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DALLAS-Whether it’s office buildings or brokerage houses, the “M&A” aftermath has delivered some new leverage to boutique firms in the marketplace. It’s the same game rules, but a new set of owners who have elevated boutiques into the final cut of nearly every competition.

“As we compete for a significant assignment, by and large, we know our competition, more often than not, will be mid-size and boutique firms,” says Johnny Johnson, principal for Capstar Commercial Real Estate Services in Dallas. “Clients are more focused on who can execute on a local level than whether you have a national or international platform.”

Last year’s record-setting office building sales have brought a new owner profile to the city, mostly money from the East and West coasts with higher return expectations and aptly timed with the market’s uptick. “You are benchmarked to a higher standard in an improving market,” Johnson says.

The shrinking number of national players and rumors of more consolidations in the works have meant a boon for boutiques in a service-driven industry. “There’s no doubt the ripple effect is to our benefit,” Johnson says, “but you still can’t take it for granted. The expectation, in a good market and a poor market, is the same–you’re going to execute, push rates and minimize turnover.”

In many cases, today’s owners have been divvying assignments for their local portfolios rather than relying on one firm to do all the work. The street-savvy bet has opened doors of opportunities for boutiques as they joust with nationals that once had the upper hand due to “one-stop shop” philosophies and branding.

Jon Altschuler, president of the 11-year-old Stream Realty Partners LP, says boutiques have gained significant ground since 2001, more so in the past year. “Dallas is a boutique market on the landlord side,” he tells GlobeSt.com. “We are seeing less relationship-based selections and more capability-based selections, which bodes well for the boutiques.”

The powerhouse firms are still in control of their market share, but there have been a few recent face-offs in which all final contestants have been boutiques, according to Altschuler. “In the end, the property owner who comes to Dallas to interview five or six firms is concerned about his building in Dallas. They don’t care about the national platform or the international platform,” Altschuler stresses. “You can’t move the real estate to Moscow or Machu Pichu. They care about their building in Dallas.”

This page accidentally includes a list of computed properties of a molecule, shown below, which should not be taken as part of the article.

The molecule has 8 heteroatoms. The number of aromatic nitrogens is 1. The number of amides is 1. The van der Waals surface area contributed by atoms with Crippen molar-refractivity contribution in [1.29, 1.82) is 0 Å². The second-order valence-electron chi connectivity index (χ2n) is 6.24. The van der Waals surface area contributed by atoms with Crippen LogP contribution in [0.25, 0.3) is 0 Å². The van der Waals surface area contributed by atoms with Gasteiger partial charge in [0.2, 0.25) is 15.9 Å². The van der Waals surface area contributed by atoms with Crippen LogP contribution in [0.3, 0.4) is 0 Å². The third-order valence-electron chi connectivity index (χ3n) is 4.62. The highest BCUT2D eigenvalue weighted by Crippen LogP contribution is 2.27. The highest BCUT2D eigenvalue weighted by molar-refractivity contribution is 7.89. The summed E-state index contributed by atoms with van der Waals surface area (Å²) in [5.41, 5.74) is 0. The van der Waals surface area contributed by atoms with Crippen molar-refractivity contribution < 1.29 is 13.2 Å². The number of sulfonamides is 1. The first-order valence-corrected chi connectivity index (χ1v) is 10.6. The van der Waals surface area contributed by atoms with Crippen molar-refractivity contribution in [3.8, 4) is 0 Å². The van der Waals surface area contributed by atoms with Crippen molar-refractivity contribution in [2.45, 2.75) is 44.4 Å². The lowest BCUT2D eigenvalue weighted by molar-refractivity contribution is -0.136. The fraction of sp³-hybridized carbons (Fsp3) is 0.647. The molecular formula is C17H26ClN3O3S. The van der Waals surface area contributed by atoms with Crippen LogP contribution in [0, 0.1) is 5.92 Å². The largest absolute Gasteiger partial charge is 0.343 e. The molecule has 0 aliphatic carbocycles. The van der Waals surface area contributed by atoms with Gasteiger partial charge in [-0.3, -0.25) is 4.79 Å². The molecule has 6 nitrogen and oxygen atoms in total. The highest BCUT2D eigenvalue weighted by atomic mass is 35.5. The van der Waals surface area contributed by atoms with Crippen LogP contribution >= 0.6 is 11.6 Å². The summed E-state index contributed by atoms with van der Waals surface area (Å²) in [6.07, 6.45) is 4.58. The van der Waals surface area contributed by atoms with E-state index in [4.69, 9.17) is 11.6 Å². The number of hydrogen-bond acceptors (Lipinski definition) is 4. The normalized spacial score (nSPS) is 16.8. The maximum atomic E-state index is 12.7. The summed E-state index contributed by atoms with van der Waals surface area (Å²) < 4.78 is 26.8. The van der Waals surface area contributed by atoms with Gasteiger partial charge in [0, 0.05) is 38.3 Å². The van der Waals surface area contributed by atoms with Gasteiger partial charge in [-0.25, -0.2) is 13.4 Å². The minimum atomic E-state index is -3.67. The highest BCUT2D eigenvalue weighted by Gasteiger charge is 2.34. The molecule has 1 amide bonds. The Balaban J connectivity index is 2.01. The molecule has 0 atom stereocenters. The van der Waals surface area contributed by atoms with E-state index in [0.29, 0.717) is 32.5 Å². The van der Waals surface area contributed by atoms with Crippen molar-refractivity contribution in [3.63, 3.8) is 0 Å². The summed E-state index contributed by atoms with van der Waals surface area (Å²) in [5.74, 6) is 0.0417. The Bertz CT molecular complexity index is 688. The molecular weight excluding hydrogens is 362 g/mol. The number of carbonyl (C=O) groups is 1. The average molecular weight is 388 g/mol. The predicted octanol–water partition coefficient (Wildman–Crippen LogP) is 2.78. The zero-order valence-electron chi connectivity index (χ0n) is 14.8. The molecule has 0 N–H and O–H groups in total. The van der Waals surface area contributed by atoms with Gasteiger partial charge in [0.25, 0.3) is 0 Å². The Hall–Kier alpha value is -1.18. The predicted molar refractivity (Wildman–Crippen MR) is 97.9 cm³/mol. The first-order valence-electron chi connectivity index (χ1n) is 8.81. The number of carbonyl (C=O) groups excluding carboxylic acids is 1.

Altschuler points out that Stream’s motto isn’t about being the biggest player on the block. “We’re focused on being the best,” he asserts. “There have been a lot of consolidations, but that’s created a lot of volatility in the market. And, it has opened up more opportunities.”

To offset record-setting sale prices, new owners are stretching pro formas to reflect potential rather than actual. Yet the market is doing its share too, with absorption and activity reaching their best levels in several years. “We are seeing a fair amount of bullishness on the part of landlords,” Altschuler says. “If you have a credible next lease, you’re less likely to make the lease that’s in front of you.”

From a tenant rep’s perspective, Studley managing director Arthur Green says it doesn’t matter if his bargaining opponent is local or national, but it does matter with regard to the ownership line and asset manager. It’s all about the ability to expedite deals in a timely fashion, without down time from corporate headquarters sign-offs.

“It depends on the local representation and how well they’ve educated their owners and how well the communication levels are between the agent and the asset manager,” Green points out. “It’s the different philosophy, a different anticipation with respect to the rates of return.”

Green, like brokers on the other side of the fence, acknowledges that the deed-changing has changed expectations. “And, you’d expect that,” he says. “We’re still familiar with all the entities responsible for leasing the property. The faces and names haven’t changed although the shingle might have. But, tenants still have a lot of options. That’s the good thing about Dallas, particularly in the CBD, as long as you have options.”

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